NFL teams will go to extreme lengths to hide their Draft intentions.
And in 2017, the Chicago Bears went above and beyond to obscure their admiration of North Carolina quarterback Mitchell Trubisky.
You’ll want the sound on for this one:
"Used to be in the draft room 10-15 guys a part of the process it was healthy & you had good debate & discussion you were in there together to stack the board..
— Pat McAfee (@PatMcAfeeShow) April 16, 2021
On a recent appearance of Pat McAfee’s show, NFL Network insider and NFL Draft guru Daniel Jeremiah peels back the curtain on how he gathers information this time of year. Jeremiah shares an anecdote in which he discusses his connections within the Bears and their discussions about where they would go in that draft. Jeremiah offers up a willingness not to include a prospect in his mock draft, but notes he wants to be able to throw out a player as a possibility for the sake of conversation. To that end, Jeremiah’s Bears sources were insisting they weren’t taking Trubisky. And those indications were strong enough to put Jeremiah in a place where taking Trubisky wasn’t on the table.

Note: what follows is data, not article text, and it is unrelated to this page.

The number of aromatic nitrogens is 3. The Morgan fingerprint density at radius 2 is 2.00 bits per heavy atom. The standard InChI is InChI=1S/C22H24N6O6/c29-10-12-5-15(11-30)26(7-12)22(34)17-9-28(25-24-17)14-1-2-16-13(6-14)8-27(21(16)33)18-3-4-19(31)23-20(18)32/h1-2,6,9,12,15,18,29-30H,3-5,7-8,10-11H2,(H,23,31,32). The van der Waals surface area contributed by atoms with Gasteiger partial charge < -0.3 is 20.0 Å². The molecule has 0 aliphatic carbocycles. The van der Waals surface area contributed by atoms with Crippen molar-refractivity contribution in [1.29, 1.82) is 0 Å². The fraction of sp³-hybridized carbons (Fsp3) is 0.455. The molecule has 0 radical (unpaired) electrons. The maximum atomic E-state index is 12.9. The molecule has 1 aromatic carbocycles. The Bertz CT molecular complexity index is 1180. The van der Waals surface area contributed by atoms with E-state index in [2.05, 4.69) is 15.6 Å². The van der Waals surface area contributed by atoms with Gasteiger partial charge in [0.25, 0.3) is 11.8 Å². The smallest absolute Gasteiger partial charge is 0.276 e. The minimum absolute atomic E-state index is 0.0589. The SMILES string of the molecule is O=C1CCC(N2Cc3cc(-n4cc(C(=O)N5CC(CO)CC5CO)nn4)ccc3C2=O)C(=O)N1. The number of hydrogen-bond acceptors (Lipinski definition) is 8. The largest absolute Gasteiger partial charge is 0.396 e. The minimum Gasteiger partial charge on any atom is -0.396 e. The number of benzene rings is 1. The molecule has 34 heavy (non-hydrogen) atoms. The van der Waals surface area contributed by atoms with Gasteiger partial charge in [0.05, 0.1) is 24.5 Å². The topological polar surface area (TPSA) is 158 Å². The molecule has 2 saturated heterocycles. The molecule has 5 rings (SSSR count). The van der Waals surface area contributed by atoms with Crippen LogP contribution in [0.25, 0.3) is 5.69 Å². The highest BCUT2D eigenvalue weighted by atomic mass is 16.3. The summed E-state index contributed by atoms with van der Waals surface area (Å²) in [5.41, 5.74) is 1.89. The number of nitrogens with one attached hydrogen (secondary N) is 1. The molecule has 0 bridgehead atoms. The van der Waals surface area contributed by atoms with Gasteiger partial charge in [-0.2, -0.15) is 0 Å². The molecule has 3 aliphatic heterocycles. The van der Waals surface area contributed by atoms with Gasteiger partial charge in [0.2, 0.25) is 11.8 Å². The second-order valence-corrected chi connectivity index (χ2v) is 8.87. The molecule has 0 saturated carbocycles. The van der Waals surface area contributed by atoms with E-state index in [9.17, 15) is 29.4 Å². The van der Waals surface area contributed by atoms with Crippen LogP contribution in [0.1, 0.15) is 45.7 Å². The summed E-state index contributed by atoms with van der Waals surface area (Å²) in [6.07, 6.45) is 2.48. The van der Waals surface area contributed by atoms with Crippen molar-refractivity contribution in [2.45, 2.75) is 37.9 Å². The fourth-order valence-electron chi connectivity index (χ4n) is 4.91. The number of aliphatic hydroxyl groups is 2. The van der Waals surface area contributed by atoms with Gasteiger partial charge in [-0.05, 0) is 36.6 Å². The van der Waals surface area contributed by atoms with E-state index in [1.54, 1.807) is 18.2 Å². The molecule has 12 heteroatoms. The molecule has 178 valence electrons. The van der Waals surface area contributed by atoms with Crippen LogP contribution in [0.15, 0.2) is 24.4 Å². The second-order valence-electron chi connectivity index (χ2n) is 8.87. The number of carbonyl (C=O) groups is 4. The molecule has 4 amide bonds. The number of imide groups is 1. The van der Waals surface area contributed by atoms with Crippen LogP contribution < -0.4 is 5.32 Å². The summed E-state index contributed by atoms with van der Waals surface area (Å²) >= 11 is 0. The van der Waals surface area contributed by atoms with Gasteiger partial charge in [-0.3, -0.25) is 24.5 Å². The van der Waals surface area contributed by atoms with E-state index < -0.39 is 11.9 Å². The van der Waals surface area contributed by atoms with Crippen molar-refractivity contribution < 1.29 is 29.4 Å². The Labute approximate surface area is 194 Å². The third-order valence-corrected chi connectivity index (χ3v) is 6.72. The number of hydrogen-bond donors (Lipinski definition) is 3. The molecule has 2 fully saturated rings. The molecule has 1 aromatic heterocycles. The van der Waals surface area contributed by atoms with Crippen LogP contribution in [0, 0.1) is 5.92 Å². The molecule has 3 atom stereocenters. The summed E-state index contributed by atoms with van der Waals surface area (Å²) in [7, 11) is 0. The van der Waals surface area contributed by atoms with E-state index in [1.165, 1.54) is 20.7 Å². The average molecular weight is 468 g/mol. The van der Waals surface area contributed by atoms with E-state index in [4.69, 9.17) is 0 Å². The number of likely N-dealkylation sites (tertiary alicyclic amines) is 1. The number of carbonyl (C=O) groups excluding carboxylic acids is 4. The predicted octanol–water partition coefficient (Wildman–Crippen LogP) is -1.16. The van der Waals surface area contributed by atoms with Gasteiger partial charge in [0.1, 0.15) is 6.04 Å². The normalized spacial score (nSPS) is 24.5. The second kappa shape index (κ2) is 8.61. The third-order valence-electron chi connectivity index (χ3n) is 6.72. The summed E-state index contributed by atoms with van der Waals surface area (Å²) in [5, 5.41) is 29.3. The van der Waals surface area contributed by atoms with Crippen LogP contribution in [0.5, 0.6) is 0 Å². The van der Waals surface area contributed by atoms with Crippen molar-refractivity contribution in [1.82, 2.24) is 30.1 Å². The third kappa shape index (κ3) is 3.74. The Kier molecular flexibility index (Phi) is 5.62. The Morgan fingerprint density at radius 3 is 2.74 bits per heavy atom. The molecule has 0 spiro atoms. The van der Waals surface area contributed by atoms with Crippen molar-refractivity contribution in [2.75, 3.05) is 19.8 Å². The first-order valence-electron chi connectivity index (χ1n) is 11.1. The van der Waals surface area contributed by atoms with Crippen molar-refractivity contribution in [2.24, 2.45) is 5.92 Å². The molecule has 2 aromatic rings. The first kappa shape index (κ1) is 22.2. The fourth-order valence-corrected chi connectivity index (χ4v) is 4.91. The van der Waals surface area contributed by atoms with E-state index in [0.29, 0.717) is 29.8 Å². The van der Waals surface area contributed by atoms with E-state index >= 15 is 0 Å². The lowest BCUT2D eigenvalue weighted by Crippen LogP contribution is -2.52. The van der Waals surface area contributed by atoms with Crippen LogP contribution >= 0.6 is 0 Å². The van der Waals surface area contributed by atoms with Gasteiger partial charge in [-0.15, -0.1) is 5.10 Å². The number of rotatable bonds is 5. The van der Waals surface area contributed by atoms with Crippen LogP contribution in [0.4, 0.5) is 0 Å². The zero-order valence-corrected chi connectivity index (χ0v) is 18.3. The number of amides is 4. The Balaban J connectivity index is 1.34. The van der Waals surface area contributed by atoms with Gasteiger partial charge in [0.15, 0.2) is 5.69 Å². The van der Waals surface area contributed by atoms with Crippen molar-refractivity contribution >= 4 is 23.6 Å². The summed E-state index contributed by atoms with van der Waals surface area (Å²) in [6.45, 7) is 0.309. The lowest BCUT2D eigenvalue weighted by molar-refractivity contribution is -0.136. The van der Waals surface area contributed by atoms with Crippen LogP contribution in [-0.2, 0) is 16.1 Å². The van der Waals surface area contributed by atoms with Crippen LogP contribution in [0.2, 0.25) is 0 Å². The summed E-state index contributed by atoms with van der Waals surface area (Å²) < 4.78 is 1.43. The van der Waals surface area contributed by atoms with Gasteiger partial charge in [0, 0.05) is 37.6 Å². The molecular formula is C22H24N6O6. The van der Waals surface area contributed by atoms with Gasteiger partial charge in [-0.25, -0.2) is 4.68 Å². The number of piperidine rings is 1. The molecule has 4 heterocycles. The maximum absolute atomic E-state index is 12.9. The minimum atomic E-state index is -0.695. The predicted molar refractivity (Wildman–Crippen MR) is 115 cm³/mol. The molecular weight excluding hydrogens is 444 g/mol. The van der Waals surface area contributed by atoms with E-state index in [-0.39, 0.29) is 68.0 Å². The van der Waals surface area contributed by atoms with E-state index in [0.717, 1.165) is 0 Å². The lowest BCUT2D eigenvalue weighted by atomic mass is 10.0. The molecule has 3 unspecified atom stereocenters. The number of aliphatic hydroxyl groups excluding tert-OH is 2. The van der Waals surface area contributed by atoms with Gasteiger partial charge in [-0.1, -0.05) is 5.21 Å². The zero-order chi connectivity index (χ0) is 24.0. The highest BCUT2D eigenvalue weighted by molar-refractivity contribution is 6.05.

But on Draft night, they weren’t just on the table. Drafting Trubisky is what happened. That led to Jeremiah being flooded with text messages apologizing for misleading him. I suppose there’s a non-zero chance Jeremiah’s sources had no clue about the misdirection play. HOWEVER, we do know how heavy-handed Pace was in his approach in the 2017 Draft. Remember, it was Pace who went against John Fox and others on the Bears staff who had Deshaun Watson as the QB1 on their boards. Meanwhile, Pace had his eyes on a different quarterback all along. In any case, Jeremiah’s example provides an instance of how far teams will go to throw others off the scent.
Looking back on it now, I want to laugh about how much the Bears are using “collaboration” these days. Maybe Pace learned his lesson and is moving forward with a more thorough and collaborative process this time around. Or maybe someone above him on the organizational depth chart read what we all read and is ensuring the process is more methodical and inclusive than it was back in 2017. In any case, we know the process Chicago is using now isn’t the same as it was back then. It’s a start. But it the end can’t be the same.